[Smashy the Hammer] [An Aspiring Luddite]
I carry no phone
An aspiring Luddite
In a wired world.
[Jeff Berry]
Jeff Berry is an early adopter of the Internet and the Web, a late adopter of Twitter, and declines to adopt Facebook. With the death of Google+, he's experimenting with federated platforms. He admins a medievalist Mastodon instance, and can found on the PlusPora diaspora pod. He hates cell-phones.

Duck Confit for Dinner
01 December 2010

[Duck Confit Served]

It's been quite a few years since I've made turkey for Thanksgiving. I don't have anything against turkey, but unless you're feeding a crowd or really like leftovers, it's overkill. Often I'll make goose (expect a goose article around Christmas), but this year I opted for duck.

Duck presents a great many options to the enterprising cook. It roasts well, can be cooked over sauerkraut, pan-frying can be lovely, smoking gives good results, and, of course, one can confit it. It lends itself well to confit, since it tends toward the fatty side anyway. Confit is also a nice option because the confit keeps well in the fridge or freezer and can be used in a variety of applications such as cassoulet. (But that's also another article.)

I like confit fresh out of the fat, warm and meltingly tender. You don't get a crisp skin that way, but I don't mind. Serve it with some sharp sauce or condiment, like Cranberry-Horseradish Relish to cut the richness of the duck.

Duck Confit
For this recipe you'll need:
Part 1: a nice light cure ...
Put the duck parts into a freezer bag with the salt. Crush the juniper berries and add them as well. Work everything around so the duck is well-coated, then seal, removing as much air as possible. Refrigerate overnight or a day or so. [Duck Confit Going In the Oven]

Part 2: a warm bath ...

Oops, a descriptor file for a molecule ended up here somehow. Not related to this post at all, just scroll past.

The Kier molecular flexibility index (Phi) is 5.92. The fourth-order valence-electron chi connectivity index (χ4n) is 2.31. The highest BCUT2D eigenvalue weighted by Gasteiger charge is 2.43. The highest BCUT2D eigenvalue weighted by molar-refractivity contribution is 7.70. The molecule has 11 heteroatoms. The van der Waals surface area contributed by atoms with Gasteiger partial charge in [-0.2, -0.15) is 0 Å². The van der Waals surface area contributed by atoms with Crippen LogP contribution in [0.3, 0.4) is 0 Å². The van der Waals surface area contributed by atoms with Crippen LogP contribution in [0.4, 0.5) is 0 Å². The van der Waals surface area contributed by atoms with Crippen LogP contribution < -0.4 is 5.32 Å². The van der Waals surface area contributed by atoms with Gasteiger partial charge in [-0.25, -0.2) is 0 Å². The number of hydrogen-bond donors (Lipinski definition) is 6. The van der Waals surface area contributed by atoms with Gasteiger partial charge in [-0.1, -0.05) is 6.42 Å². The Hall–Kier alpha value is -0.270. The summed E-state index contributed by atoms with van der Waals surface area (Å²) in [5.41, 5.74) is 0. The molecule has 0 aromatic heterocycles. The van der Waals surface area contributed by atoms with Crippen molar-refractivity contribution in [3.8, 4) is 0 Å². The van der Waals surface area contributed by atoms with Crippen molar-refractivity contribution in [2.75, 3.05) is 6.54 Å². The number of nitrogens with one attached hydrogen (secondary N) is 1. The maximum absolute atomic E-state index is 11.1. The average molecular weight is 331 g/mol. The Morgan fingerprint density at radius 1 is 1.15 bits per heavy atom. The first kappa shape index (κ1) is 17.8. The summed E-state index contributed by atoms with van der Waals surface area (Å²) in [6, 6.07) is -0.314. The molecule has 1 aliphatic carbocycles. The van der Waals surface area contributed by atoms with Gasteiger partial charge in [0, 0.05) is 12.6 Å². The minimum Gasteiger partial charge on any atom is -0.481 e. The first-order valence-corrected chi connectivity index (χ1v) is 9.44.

Get your oven preheating to 190F. While it is, wash the duck and pat dry. Place the duck, skin side up, in a baking dish of some kind. A nice tight pack is fine. Cover, or nearly cover, the duck with auxiliary fat.

Cook the duck for at least five hours, longer will be fine. The duck should be resting on the bottom and the fat should be clear. If you're like me, serve some immediately. Put the rest into a container, cover completely with the cooking fat, and refrigerate or freeze. [Duck Confit Fresh Out of the Oven]

Auxiliary Fat
To confit the duck properly, it needs to be covered entirely with fat. You can start with a little duck showing because some fat will render out of the duck pieces themselves, but leave only a tiny bit poking out. You have many options for fat but a few stand out from the crowd: duck fat, goose fat and olive oil.

For duck or goose fat, the best option is to have already roasted a duck or goose and saved the grease. However, rendered fat can sometimes be purchased. Chicken fat, that is to say, schmaltz could also be used in a pinch, but there is another alternative - olive oil. The absolute highest quality olive oil isn't necessary for this purpose, although do get a good quality cooking oil. For the recipe in the pictures, I used a mixture of duck fat, goose grease, and topped it off with a cup or so of olive oil.

When you are done with the confit, save the fat! You can use it to make more confit, of course, but it also serves whenever you'd like a little extra flavor in any sort of frying. Goose grease is often recommended as a cooking oil for potatoes, but the confit grease works for eggs, for sautéing fowl or meat, toasting bread, or, indeed almost anytime you're frying something in grease. (Assuming you like the flavor of duck or goose, and if you don't, why did you make confit in the first place, one wonders?)

Cranberry-Horseradish Relish
With all the rich, fatty goodness of the duck, something with a little acid bite was needed. A friend at the office suggested this type of relish. Here is my version. Run the cranberries and sugar through a food processor until the berries are in small pieces. Add the horseradish and lemon juice and pulse a few more times. Refrigerate for a day, two is better.

This recipe gives a nice balance and isn't too hot. If you prefer more horseradish kick, add more horseradish. As is, it goes well with a great many things - leftover mashed potatoes or sweet-and-sour cabbage, to name just two.


© 2010 Jeff Berry
The Aspiring Luddite